As a design engineer at UVP, Hull experienced the obstacles of building prototypes to get testable plastic parts. The process was very costly and time consuming. A part designed and blueprinted would not be physically prototyped until weeks or months later, at which time he and other engineers would often find out that the part would have to be redesigned repeatedly before testing. Hull decided he had the solution to this problem. While working at UVP, he made a deal with his manager: he would continue working toward the company’s main goals and products by day and would work after hours on his idea to develop a machine to speed up the prototyping process.
UVP produced UV lamps for the photopolymers that solidified when exposed to UV light that were used to provide tough coatings on furniture, and Hull began experimenting with these materials. A thin layer of the photopolymer resin would solidify when exposed by a UV laser. Hull realized that thousands of these thin layers would stack to create three-dimensional objects. The printer operated using special instructions that sliced the object into those thin layers as described by a special CAD/CAM file. Hull printed his first object, a small cup, on March 9, 1983, and immediately shared his accomplishment with his wife Anntionette. He called the method stereolithography and received his first patent on the process in 1986, the year he co-founded 3D Systems.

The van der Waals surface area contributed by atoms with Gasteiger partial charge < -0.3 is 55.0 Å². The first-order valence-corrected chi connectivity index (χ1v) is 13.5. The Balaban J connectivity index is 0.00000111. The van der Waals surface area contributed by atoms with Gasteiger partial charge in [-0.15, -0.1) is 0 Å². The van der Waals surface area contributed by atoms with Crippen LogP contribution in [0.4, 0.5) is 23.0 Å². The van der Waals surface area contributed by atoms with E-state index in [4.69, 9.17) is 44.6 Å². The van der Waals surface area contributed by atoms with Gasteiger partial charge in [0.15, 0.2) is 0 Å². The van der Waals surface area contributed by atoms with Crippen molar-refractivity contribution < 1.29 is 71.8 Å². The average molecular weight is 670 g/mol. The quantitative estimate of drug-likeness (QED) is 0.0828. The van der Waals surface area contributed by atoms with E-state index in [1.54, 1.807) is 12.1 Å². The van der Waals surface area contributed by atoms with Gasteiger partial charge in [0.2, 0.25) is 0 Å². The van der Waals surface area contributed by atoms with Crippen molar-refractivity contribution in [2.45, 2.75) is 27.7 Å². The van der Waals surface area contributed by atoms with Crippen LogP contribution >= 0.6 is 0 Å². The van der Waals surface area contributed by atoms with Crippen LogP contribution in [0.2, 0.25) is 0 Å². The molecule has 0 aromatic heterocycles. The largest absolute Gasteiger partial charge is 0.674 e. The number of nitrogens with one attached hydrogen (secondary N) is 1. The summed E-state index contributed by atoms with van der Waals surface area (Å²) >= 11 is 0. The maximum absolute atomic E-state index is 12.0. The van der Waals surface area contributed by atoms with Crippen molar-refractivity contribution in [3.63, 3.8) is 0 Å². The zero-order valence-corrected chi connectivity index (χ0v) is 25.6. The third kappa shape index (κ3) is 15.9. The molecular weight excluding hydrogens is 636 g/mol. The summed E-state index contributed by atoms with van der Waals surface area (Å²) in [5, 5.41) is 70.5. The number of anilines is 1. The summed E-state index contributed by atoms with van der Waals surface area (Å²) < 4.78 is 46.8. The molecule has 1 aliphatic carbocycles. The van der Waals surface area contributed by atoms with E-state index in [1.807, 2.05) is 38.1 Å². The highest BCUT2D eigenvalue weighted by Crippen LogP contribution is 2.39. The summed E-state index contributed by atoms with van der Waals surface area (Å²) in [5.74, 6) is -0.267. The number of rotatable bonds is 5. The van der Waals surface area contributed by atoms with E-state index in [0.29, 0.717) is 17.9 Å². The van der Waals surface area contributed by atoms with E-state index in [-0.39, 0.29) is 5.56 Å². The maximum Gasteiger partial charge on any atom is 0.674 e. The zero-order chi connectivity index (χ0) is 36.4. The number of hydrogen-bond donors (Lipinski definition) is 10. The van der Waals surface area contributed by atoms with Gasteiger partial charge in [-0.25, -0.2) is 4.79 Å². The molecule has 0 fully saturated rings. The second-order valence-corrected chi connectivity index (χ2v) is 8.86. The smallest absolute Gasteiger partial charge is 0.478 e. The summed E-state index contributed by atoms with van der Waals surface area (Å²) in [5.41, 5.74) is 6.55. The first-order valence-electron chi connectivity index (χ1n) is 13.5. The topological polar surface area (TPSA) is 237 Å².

Hull didn’t expect his invention to immediately become “mainstream.” He knew it would take time for 3D printing to be recognized commercially and to be perfected. 3D Systems was the first company to commercialize 3D printing. This was used for rapid prototyping by combining 3D printing with computer-aided-design (CAD) software, enabled by the STL format – a now commonly used file format for 3D printing, also co-developed by Hull.